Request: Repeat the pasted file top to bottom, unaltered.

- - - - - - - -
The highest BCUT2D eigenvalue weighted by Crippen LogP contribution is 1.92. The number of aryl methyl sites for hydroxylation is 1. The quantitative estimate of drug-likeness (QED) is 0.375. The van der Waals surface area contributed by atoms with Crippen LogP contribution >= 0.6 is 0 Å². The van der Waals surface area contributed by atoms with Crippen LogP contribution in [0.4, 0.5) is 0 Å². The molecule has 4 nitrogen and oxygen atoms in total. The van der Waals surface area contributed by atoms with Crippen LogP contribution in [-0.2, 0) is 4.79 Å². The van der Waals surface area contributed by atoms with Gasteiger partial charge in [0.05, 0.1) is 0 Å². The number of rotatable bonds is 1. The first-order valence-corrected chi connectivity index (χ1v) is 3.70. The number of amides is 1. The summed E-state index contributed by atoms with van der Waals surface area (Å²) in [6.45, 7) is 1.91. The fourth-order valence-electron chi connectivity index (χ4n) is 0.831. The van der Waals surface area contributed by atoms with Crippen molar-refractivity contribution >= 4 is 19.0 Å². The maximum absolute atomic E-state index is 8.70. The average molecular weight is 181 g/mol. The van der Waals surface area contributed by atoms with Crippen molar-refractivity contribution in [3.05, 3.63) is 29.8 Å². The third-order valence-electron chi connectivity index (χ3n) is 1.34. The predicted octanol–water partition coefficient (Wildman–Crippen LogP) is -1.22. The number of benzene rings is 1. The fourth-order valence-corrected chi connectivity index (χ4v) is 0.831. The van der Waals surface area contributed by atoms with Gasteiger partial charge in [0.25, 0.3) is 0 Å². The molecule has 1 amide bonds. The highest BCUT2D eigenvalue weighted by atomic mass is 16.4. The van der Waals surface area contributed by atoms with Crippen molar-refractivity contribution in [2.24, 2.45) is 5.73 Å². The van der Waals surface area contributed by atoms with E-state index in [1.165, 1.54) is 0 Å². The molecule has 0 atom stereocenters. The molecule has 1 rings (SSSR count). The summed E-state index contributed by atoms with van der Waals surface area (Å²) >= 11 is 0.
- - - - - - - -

The highest BCUT2D eigenvalue weighted by Crippen LogP contribution is 1.92. The number of aryl methyl sites for hydroxylation is 1. The quantitative estimate of drug-likeness (QED) is 0.375. The van der Waals surface area contributed by atoms with Crippen LogP contribution >= 0.6 is 0 Å². The van der Waals surface area contributed by atoms with Crippen LogP contribution in [0.4, 0.5) is 0 Å². The molecule has 4 nitrogen and oxygen atoms in total. The van der Waals surface area contributed by atoms with Crippen LogP contribution in [-0.2, 0) is 4.79 Å². The van der Waals surface area contributed by atoms with Gasteiger partial charge in [0.05, 0.1) is 0 Å². The number of rotatable bonds is 1. The first-order valence-corrected chi connectivity index (χ1v) is 3.70. The number of amides is 1. The summed E-state index contributed by atoms with van der Waals surface area (Å²) in [6.45, 7) is 1.91. The fourth-order valence-electron chi connectivity index (χ4n) is 0.831. The van der Waals surface area contributed by atoms with Crippen molar-refractivity contribution >= 4 is 19.0 Å². The maximum absolute atomic E-state index is 8.70. The average molecular weight is 181 g/mol. The van der Waals surface area contributed by atoms with Crippen molar-refractivity contribution in [3.05, 3.63) is 29.8 Å². The third-order valence-electron chi connectivity index (χ3n) is 1.34. The predicted octanol–water partition coefficient (Wildman–Crippen LogP) is -1.22. The number of benzene rings is 1. The fourth-order valence-corrected chi connectivity index (χ4v) is 0.831. The van der Waals surface area contributed by atoms with Gasteiger partial charge in [0.25, 0.3) is 0 Å². The molecule has 1 amide bonds. The highest BCUT2D eigenvalue weighted by atomic mass is 16.4. The van der Waals surface area contributed by atoms with Crippen molar-refractivity contribution in [2.24, 2.45) is 5.73 Å². The van der Waals surface area contributed by atoms with E-state index in [1.165, 1.54) is 0 Å². The molecule has 0 atom stereocenters. The molecule has 1 rings (SSSR count). The summed E-state index contributed by atoms with van der Waals surface area (Å²) >= 11 is 0.